by Brigette Sarabi and Edwin Bender
The popularity of the term "prison-industrial complex" in recent years, and especially since the groundbreaking Critical Resistance conference in Berkeley in September 1998, has produced a few critics who wonder if "prison-industrial complex" is an accurate description of today's prison/policing/judicial apparatuses.
The debate centers on whether analogies to the military-industrial complex are useful. Some argue that the MIC is so much larger, both in real dollars and as a percentage of the GDP, that the PIC pales in comparison. Others point out that those MIC expenditures paid for a standing army, bases around the world, a huge research and development budget which allowed for the post-WWII expansion of U.S. higher education and spun off hundreds of non-military industries, and industries for aircraft and computers which employed tens of thousands of high-paid engineers and unionized assembly workers. The PIC, in comparison, generates relatively little economic activity outside the prisons themselves.
But for all those differences, it appears that the MIC and PIC do have at least one thing in common: a breakneck expansion fueled by private corporations and public bureaucracies intent on growth. And growth for the PIC has meant more felonies, longer sentences and more parole violations. What critics of the PIC argue is that the changes in public policies guiding law enforcement, prison administration, etc. have been driven in large part by the desire of the corporations for profit, and the public bureaucracies (both the departments of correction and the guards' unions) for more power and bigger budgets.
The Prison Payoff gives us a compelling view of how the desire for profit is driving policy on criminal justice. This succinct 40-page report argues that "a major factor in the current incarceration boom is the influence of private prison corporations with vested financial interests in increasing rates of imprisonment." [Emphasis added.]
Private prison corporations currently own 130,000 prison beds in the United States. In 1987 they owned 3,122. Their growth strategy has had two parts: 1) to push the privatization of public services, using the argument that private industry can do anything cheaper, better and faster than a government bureaucracy; and 2) to increase the raw materials of their industry by pushing for longer sentences, more stringent parole and more criminal laws. "Influencing elected officials at the state level has become a key business strategy."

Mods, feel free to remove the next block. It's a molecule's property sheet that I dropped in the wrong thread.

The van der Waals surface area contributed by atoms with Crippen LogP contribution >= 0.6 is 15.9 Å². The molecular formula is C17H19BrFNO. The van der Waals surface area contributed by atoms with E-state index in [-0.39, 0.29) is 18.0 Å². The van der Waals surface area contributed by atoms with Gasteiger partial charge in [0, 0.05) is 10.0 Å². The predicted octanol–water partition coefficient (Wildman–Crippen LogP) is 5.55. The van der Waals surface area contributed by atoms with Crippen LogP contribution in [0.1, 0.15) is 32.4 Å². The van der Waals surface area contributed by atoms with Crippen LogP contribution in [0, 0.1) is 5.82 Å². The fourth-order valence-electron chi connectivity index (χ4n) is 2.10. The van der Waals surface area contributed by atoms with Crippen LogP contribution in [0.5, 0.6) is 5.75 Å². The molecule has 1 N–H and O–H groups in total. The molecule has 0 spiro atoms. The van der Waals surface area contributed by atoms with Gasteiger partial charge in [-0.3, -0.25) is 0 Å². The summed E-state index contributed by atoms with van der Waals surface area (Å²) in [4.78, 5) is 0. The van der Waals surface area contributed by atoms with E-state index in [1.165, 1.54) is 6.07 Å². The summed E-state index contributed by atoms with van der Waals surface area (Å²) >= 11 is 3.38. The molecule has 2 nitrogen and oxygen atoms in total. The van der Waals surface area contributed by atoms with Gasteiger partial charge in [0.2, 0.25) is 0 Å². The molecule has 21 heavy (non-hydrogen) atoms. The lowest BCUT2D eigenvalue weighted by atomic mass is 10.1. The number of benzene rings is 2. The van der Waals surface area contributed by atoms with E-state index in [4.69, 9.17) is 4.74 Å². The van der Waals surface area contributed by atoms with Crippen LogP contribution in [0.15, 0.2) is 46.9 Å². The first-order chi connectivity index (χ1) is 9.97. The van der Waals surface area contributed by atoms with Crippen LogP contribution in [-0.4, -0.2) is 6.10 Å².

One of their primary tools has been the American Legislative Exchange Council (ALEC), founded in 1973 by Paul Weyrich, one of the masterminds of the New Right. ALEC is an association of state officials (more than 40 percent of state legislators are members), which generates model legislation for its member legislators to take back to their home states. The financial backers of ALEC often draft the legislation, which in the case of ALEC's Criminal Justice Task Force includes the Corrections Corporation of America (the largest private prison corporation in the U.S.), Wackenhut Corrections, and Sodexho Marriott Services (the largest stockholder in CCA). Among the pieces of model legislation drafted by the ALEC Criminal Justice Task Force are various "Truth-in-Sentencing" laws (now in effect in 25 states), Habitual Offender/Three Strikes laws (11 states), provisions for Private Corrections Facilities (4 states) and Prison Industries (which mandate that prisoners must work for private corporations) (1 state _ Mississippi).
To give some idea how active these corporations are, the industry's contributions to state candidates in 1998 were only slightly lower than the contributions given by the National Rifle Association.
Over half the prison industry's donations went to one state _ California _ where so far, they have only been able to open one private federal prison (California City) and some 500-bed Community Corrections Centers. Currently the federal government is accepting bids for new prisons for immigrants in California, Arizona and Texas. Recipients of private prison contributions in California are a who's who of Sacramento: Cruz Bustamante ($31,996), Gray Davis ($25,000), Liz Figueroa ($21,000), Betty Karnette ($20,500), Richard Polanco ($17,000), and many more.
Why haven't those contributions led to more private prisons in the state? The Prison Payoff points out that some payoffs come out of the public sector as well. In California, the CCPOA, the prison guards' union, gave more than $2 million in direct campaign contributions in 1998, and the Los Angeles Times estimates that they spent twice that if contributions to PACs and independent expenditures are included.
The Prison Payoff ends with an interview with Steve Erickson of the Citizen's Education Project in Utah about the successful grassroots campaign to stop private prison expansion in rural towns in Utah.
It's clear from reading The Prison Payoff that criminal justice policy is being set, prisons are being built, and tens of thousands more lives ruined by unnecessary prison sentences so that corporations can increase profit, bureaucracies can grow larger, and guards' unions can get richer and more powerful. This booklet is a clear and powerful tool to help show the public what is really fueling our incarceration boom.
The Prison Payoff is available from: Western Prison Project, PO Box 40085, Portland, Oregon 97240. The Western Prison Project's telephone number is (503) 335-8449. Or, on the web at: http://www.westernprisonproject.org.
A single copy of The Prison Payoff is $5.00. Bulk discounts are available.
[This review was originally published by California Prison Focus, a nonprofit organization dedicated to identifying, monitoring and ending the human rights violations in California prisons.]
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